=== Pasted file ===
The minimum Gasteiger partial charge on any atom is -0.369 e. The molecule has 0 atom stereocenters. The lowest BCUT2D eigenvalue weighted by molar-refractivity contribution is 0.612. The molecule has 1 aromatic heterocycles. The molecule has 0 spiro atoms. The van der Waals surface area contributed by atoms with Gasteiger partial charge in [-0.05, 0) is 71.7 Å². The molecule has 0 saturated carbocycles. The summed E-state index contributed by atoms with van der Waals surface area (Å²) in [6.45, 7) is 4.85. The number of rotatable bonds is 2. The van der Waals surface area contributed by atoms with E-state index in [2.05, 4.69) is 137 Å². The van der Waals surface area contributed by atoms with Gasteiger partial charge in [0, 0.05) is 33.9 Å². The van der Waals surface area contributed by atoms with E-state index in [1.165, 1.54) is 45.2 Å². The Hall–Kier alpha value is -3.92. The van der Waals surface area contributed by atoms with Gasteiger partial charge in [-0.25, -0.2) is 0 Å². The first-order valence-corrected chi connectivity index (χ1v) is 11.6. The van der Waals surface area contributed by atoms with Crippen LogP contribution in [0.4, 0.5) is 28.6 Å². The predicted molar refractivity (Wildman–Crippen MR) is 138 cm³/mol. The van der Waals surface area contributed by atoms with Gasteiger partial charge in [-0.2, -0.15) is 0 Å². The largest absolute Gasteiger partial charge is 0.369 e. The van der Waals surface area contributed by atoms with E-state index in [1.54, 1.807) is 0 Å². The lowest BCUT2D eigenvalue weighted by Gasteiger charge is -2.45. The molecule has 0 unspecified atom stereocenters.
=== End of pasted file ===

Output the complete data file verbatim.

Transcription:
The minimum Gasteiger partial charge on any atom is -0.369 e. The molecule has 0 atom stereocenters. The lowest BCUT2D eigenvalue weighted by molar-refractivity contribution is 0.612. The molecule has 1 aromatic heterocycles. The molecule has 0 spiro atoms. The van der Waals surface area contributed by atoms with Gasteiger partial charge in [-0.05, 0) is 71.7 Å². The molecule has 0 saturated carbocycles. The summed E-state index contributed by atoms with van der Waals surface area (Å²) in [6.45, 7) is 4.85. The number of rotatable bonds is 2. The van der Waals surface area contributed by atoms with E-state index in [2.05, 4.69) is 137 Å². The van der Waals surface area contributed by atoms with Gasteiger partial charge in [0, 0.05) is 33.9 Å². The van der Waals surface area contributed by atoms with E-state index in [1.165, 1.54) is 45.2 Å². The Hall–Kier alpha value is -3.92. The van der Waals surface area contributed by atoms with Gasteiger partial charge in [-0.25, -0.2) is 0 Å². The first-order valence-corrected chi connectivity index (χ1v) is 11.6. The van der Waals surface area contributed by atoms with Crippen LogP contribution in [0.4, 0.5) is 28.6 Å². The predicted molar refractivity (Wildman–Crippen MR) is 138 cm³/mol. The van der Waals surface area contributed by atoms with Gasteiger partial charge in [-0.2, -0.15) is 0 Å². The largest absolute Gasteiger partial charge is 0.369 e. The van der Waals surface area contributed by atoms with E-state index in [1.54, 1.807) is 0 Å². The lowest BCUT2D eigenvalue weighted by Gasteiger charge is -2.45. The molecule has 0 unspecified atom stereocenters.